I love the Spring! Down here in the south the weather is warm but not too warm, people start heading outdoors again, the coats come off, the shades go on, and everything is so wonderfully green! My favorite part of spring, apart from not having to wear two layers when I go for a run, is definitely the produce! From asparagus and bok choy to radishes and strawberries, spring is a time for food; GLORIOUS food!
One of my foodie friends said something last week that totally describes my outlook on food and cooking. We were discussing the inherent conflict between enjoying delicious things and healthy eating;
“What’s an epicurean adventurer to do? Food is an endless culinary odyssey!”
Her words cracked me up, but I heard where she was coming from. It’s fun to cook and eat and share, but it seems that the foods we get excited about aren’t always the best for us. What’s more, there is a stigma that “healthy” foods will leave us unsatisfied. With all the food shaming, deprivation diets, and misinformation peddled around the interwebs, I’m not surprised this is the case. I mean I love kale, like really L-O-V-E the stuff, BUT if you told me that I had to eat it every day for lunch and dinner, I’d grow tired of it…quickly!
If variety is the spice of life, why is there such a great divide between food that taste good and food that is good for us? Should we feel bad for wanting to create recipes that nourish our hearts and minds as well as our bellies? Can delicious things really be healthy too?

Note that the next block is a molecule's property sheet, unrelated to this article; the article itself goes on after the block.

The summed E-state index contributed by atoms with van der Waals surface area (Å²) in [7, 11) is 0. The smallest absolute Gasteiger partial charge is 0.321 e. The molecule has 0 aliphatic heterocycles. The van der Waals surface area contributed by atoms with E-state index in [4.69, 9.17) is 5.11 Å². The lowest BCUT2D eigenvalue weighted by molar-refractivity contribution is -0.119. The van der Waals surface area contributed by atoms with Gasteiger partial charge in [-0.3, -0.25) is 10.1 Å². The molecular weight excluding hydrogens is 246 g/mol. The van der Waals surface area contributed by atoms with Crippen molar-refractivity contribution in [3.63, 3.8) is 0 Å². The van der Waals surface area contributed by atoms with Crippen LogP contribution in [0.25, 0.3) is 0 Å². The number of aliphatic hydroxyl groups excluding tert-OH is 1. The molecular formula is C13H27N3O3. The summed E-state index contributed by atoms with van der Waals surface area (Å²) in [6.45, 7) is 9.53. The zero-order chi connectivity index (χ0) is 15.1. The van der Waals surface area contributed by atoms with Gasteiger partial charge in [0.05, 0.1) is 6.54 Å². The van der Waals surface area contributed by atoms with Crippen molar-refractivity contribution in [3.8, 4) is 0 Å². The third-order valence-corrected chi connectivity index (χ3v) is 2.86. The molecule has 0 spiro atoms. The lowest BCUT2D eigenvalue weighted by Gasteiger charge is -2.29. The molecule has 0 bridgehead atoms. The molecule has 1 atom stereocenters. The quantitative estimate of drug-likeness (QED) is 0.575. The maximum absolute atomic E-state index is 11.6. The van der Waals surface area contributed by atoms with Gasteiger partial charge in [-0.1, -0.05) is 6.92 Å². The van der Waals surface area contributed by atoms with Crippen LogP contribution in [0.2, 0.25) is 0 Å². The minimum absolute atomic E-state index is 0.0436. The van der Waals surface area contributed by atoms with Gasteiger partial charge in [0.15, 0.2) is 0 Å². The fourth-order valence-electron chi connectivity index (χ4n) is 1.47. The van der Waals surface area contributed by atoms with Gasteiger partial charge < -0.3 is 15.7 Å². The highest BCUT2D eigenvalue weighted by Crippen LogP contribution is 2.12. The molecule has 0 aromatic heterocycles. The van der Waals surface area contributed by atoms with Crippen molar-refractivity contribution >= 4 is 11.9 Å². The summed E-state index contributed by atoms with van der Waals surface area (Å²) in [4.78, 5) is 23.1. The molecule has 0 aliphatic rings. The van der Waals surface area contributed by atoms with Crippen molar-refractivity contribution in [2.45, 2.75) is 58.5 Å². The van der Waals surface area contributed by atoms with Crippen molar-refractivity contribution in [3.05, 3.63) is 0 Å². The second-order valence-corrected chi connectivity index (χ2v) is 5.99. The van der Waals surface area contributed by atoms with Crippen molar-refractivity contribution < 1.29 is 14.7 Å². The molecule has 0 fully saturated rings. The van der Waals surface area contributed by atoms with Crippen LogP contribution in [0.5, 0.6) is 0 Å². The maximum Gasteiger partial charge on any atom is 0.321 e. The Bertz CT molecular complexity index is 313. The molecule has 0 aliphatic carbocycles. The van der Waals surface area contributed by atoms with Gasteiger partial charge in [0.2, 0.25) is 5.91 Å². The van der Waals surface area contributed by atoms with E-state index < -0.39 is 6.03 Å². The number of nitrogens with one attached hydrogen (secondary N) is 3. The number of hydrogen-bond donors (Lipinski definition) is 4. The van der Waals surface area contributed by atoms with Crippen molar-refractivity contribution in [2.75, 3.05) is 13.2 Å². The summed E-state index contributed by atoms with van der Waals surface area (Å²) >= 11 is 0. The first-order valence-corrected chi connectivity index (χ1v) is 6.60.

Why, yes indeed! Healthy eating behavior should not be synonymous with deprivation. In fact, thoughtful choices can enlighten and expand the most discriminating palates. It’s a three part process: choosing foods that will taste their very best, investigating why we crave certain flavors and textures, and developing recipes that emulate those things. This will keep you satisfied without the dreaded Fear Of Missing Out.
I believe seasonal produce is the holy grail, if you will. Everyone can recall a time they encountered a piece of produce that was not in season; likely overpriced and under-ripe, it left your taste buds feeling a little sad. On the other hand, we can all remember a time when a simple strawberry or blueberry was the most delicious one we’ve ever tasted! Why? Probably because it came from a local farm, was harvested at the peak of freshness, and handled very minimally before reaching our plate. It basically boils down to two things; without farms there would be no food, and the closer the farm, the better the food.
ENTER: Trendy hipster locavore and her soapbox
Buying local seasonal fruits and veggies sets off a chain of positive reactions that benefits the individual and the community at large. At this moment (here in North Carolina at least) foods like leeks, new potatoes, and scallions are in abundance! You can find these on the grocery store shelves or at the farmer’s market at rock bottom prices. They are grown and harvested closer to you, the customer, so the supply chain is much shorter. Foods can be picked a little later, won’t require preservatives or chemicals to withstand long transit times, and will last longer on your counter top or in your crisper saving you even more money! Let’s not forget the yum factor.